Metropolitan News-Enterprise


Wednesday, July 30, 2008


Page 4


Federal Courts Announce Action on California Prisoner Petitions


By a MetNews Staff Writer


The Judicial Council of the Ninth Circuit announced plans yesterday to assist the U.S. District Court for the Eastern District of California in resolving “a crushing influx of cases” brought mostly by inmates in state and federal prisons.

The council said it will join the Eastern District in asking Congress to authorize five new judgeships for the Sacramento/Fresno-based court, and will also recruit judges from other courts in the circuit to assist the district, seek funding for additional law clerks and court staff, and promote mediation and other means to resolve prison matters.

Eastern District Chief Judge Anthony Ishii and Ninth U.S. Circuit Court of Appeals Senior Judge J. Clifford Wallace announced the effort at the Ninth Circuit Judicial Conference in Sun Valley, Idaho.

Wallace, who chairs a special judicial council committee working with the district court, said that the problems “result not from lack of effort, but lack of judges and staff,” adding that, “judges and court staff are doing all they can, but there are just not enough of them.”

The Eastern District’s six judges terminated 836 cases per judge during fiscal year 2007, the most in the circuit and second most in the nation. The national average for terminations per judge was 468 cases. Despite these efforts, the court’s pending caseload continues to grow, and in March the court reported 602 civil cases more than three years old.

 “Judges bear the burden of this heavy caseload, but it is the citizens of the Eastern District who must suffer the delayed administration of justice,” Ishii said.

New case filings in the Eastern District continue to exceed terminations. Judges—including five semi-retired senior district judges, two of whom are carrying nearly full caseloads, and 10 magistrate judges, who have limited authority to preside over cases—had 869 weighted filings per judgeship in fiscal year 2007.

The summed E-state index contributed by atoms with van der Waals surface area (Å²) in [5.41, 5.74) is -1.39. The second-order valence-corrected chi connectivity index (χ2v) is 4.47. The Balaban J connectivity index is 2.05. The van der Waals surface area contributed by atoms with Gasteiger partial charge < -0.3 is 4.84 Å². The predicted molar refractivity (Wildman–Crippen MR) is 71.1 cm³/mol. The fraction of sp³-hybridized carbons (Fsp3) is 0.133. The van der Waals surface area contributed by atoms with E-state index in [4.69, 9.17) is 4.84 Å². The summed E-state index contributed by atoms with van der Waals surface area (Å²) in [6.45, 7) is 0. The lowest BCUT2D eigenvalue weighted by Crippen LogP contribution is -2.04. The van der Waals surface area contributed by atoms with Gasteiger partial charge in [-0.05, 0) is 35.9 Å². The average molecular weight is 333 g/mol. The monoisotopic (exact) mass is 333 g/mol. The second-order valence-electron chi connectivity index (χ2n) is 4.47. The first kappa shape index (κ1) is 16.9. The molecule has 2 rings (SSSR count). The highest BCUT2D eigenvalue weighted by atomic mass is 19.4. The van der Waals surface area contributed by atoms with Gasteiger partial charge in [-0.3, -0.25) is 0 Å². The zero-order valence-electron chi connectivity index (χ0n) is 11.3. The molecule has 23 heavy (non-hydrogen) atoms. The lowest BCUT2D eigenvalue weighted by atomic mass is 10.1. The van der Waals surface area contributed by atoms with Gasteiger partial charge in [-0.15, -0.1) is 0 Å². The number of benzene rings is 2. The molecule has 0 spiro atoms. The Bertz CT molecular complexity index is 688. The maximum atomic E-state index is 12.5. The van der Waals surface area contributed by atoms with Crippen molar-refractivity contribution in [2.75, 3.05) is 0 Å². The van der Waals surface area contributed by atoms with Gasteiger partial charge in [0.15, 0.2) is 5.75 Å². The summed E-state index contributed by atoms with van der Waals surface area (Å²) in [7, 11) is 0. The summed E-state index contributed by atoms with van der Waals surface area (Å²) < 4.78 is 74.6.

This amount was the highest of any court in the Ninth Circuit and second only to the Eastern District of Louisiana, which saw case filings balloon after Hurricane Katrina.

The burgeoning caseload has been driven by population growth—the Eastern District takes in 18 of California’s top 25 fastest growing counties, according to 2003 census figures—and a phenomenal increase in prisoner filings, as the district claims 19 of the 33 state and federal prisons, and 100,000 of the 167,000 prisoners in California as of 2007.

New prisoner petitions—most of which were pro se, requiring more time and effort to process—amounted to 46 percent of the district’s caseload in fiscal year 2007, and the ratio of 420 prisoner petitions per judge is three to four times more than any other federal court in California. In comparison, the Central District of California, headquartered in Los Angeles with 28 judges, had 2,735 prisoner petitions, or 98 per judge.

Under the current standard requiring a minimum of 430 weighted filings per judgeship, a statistical work measure used in part to determine need, the Eastern District qualifies for as many as six new judgeships.

Congress has authorized 14 additional permanent and temporary judgeships for the four districts in California since 1990, but the Eastern District has received only one: a temporary judgeship authorized in 1990 which expired in 2004 after Congress chose not to renew it.

Congress is currently considering legislation that would provide additional judges to the Eastern District. Senate Bill 1327—which would reinstate the temporary judgeship lost in 2004—has passed the Senate, but awaits approval by the House, while Senate Bill 2774—a federal judgeship bill awaiting action by both bodies—would provide four permanent judgeships to the district.

“We are confident that Congress will act to provide these additional judicial resources,” Wallace said. “The facts clearly show the district’s critical need for more judges.”

The federal judiciary considers the need for new judgeships every two years. The process involves the district court, circuit council and the Judicial Conference of the United States, the national policy-making body for the federal courts.

The conference makes the actual requests to Congress, usually resulting in the introduction of a judgeship bill. The last judgeship request was put forth in 2007 and is largely reflected in S. 2774.

If necessary, the council said, the Eastern District’s request for five permanent judgeships could be included in the next judgeship request, which will be formally considered by the Ninth Circuit’s judicial council later this year and by the Judicial Conference of the United States in March 2009.


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